Life in lockdown may not last forever but Bill Gates is probably right in saying we will not return to normal until a vaccine has been rolled out worldwide. This could be many months, if not years away.
In the meantime, we provide supportive treatment to the most severely affected patients and look into our arsenal of existing drugs to treat COVID-19. Many such drugs are currently being used and tested in over 300 clinical trials, with hydroxychloroquine most recently in the news.
Repurposing existing drugs presents our only hope in the short term but is not without its challenges. Using drugs to treat new diseases for which they are not approved is perfectly legal and more common than you might expect. Before a drug is marketed, it is approved for a specific condition after being rigorously tested and found effective for it.
Once on the market, however, the drug can be prescribed for other conditions for which doctors deem it appropriate and for which it has not necessarily been tested and shown to be effective—a practice known as off-label prescribing. This allows the repurposing of drugs for new diseases.
While exact numbers of off-label prescriptions are not known, a 2006 US study estimated it at 21% of prescriptions, with wide variation by drug classes—from 1% in diabetes to 31% in psychiatric to 46% of anti-seizure and cardiac ones. Nearly 73% of these off-label prescriptions lacked scientific support and this also varied by functional classes—from a high of 94% for off-label psychiatric prescriptions to a low of 46% for diabetes ones.
Key role to play
The ability to use drugs off-label is important. Off-label uses are sometimes the only treatment for rare and neglected diseases with no approved drugs, because pharmaceutical companies have little financial incentive to develop one. Other diseases like COVID-19 have simply not been around long enough to have targeted therapies. In general, it can take 12 to 15 years for a new drug to be developed and approved.
Off-label prescribing can also play a key role in drug innovation. Physicians routinely try existing drugs for new diseases. In fact, over 50% of new off-label uses for existing drugs are estimated to be pioneered by physicians. These new uses are usually discovered by serendipity or through analogical reasoning—a doctor's educated guess that a drug may work for conditions similar to the one it's approved for. Recently, more complex tools using network theory and AI have been deployed to predict the potential usefulness of various drugs for COVID-19 repurposing.
Botox is a common example of drug repurposing. Originally approved to treat abnormal contractions in the eyelid muscles, it was serendipitously observed to release wrinkles around the eyes by doctors. Its use as a muscle paralytic was further extended through analogical reasoning to other muscle groups to treat spasticity in cerebral palsy and migraine headaches.
Repurposing can also be the source of breakthrough therapies—the first FDA-approved chemotherapy to treat leukaemia, a disease that usually causes the abnormal proliferation of white blood cells, was developed by repurposing mustard gas. This was after scientists noticed that first world war soldiers gassed with it had lower white blood cell counts.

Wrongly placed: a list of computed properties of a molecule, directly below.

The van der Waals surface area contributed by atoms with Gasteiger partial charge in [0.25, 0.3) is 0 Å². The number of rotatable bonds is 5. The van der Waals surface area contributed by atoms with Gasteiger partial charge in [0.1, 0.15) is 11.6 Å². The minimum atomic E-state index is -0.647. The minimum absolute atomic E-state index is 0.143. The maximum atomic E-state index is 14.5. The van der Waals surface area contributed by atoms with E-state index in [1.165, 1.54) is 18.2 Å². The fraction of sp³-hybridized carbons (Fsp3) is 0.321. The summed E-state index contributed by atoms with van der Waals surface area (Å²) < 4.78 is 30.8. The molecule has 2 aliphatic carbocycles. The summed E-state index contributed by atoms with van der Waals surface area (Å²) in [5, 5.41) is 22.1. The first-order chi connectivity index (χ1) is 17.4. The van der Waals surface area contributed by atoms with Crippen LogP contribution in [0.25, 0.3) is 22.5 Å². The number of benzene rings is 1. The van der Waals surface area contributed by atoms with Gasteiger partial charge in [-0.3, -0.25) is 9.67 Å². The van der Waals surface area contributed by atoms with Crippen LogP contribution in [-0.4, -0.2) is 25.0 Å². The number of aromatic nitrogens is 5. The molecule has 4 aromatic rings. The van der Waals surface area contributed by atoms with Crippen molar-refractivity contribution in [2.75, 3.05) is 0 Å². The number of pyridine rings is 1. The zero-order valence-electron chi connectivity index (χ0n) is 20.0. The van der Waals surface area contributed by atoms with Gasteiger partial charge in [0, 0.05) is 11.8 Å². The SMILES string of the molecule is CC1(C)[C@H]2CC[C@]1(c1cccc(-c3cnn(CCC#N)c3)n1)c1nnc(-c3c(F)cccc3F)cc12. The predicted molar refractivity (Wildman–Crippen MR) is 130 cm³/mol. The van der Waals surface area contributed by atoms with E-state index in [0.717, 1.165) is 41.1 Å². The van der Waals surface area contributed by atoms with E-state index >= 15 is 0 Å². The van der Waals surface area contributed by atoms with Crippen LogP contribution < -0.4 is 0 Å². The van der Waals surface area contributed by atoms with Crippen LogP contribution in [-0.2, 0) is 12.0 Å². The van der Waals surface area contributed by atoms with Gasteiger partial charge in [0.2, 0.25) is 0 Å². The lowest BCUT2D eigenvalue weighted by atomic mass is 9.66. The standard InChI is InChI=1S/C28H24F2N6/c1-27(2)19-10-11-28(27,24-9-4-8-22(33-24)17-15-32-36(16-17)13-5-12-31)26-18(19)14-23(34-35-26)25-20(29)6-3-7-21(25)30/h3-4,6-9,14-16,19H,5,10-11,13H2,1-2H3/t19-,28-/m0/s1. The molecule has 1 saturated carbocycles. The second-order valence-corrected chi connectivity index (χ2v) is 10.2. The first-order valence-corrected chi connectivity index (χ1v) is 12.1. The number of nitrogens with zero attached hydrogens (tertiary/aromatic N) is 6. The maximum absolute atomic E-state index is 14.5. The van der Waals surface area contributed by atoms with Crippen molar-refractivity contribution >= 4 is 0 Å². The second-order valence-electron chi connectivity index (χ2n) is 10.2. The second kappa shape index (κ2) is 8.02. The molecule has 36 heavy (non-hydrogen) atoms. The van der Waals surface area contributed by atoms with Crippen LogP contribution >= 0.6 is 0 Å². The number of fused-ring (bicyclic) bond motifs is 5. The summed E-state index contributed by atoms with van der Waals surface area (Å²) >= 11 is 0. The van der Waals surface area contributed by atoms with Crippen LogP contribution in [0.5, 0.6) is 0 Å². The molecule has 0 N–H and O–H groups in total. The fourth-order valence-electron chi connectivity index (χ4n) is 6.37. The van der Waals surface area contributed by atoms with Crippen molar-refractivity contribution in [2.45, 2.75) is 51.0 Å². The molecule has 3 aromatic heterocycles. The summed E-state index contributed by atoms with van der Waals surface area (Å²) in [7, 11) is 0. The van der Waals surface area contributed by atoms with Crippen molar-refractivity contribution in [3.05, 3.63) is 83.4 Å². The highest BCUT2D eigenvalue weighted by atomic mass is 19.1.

Risks vs rewards
We think of drugs as precise magic bullets that target a specific disease, but the human body is so complex that new applications are often discovered as a drug enters widespread use. New drugs are estimated to develop on average five new uses within 15 years after approval.
The reason for this is that even though a drug may only affect a single pathway in the human body, this pathway may be regulating several physiological processes. The ACE2 receptor in the lungs and heart, for example, is involved in regulating blood pressure but is also the entry point for the coronavirus which causes COVID-19. This new discovery recently sent many patients into panic about whether they should continue taking their hypertension medicines. There are also drugs that impact multiple pathways in the human body. Aspirin is believed to use different pathways to exert its fever-reducing and heart-protective properties.
This complex interaction between a drug and the human body is also the reason why drugs have unpleasant side-effects and why drug repurposing comes with its own challenges. Drugs already on the market have been tested for safety and that is why they provide a speedier option than new drug development for the treatment of COVID-19. However, the safety profile of a drug may be different for a different disease or in a sicker patient population. A study based on Canadian patients found the rate of adverse drug events to be 44% higher when a drug is used off-label than when it is used for its approved indication.
Some of these drugs on which we pin our hopes will prove dangerous as they are now being given to patients in a precarious state of health. For example, preliminary patient record data from the US indicates that patients with COVID-19 who took hydroxychloroquine, the antimalarial drug promoted by US president, Donald Trump, were more likely to die than patients who did not take the drug.
Like much in medicine, repurposing existing drugs comes with risks which must be evaluated against the potential benefit for each new candidate. Our cautious hope must be balanced with speedy and rigorous clinical trials to provide evidence of effectiveness. Our enthusiasm about potential breakthroughs must be tempered by the recognition of the complexity of repurposing.
Provided by The Conversation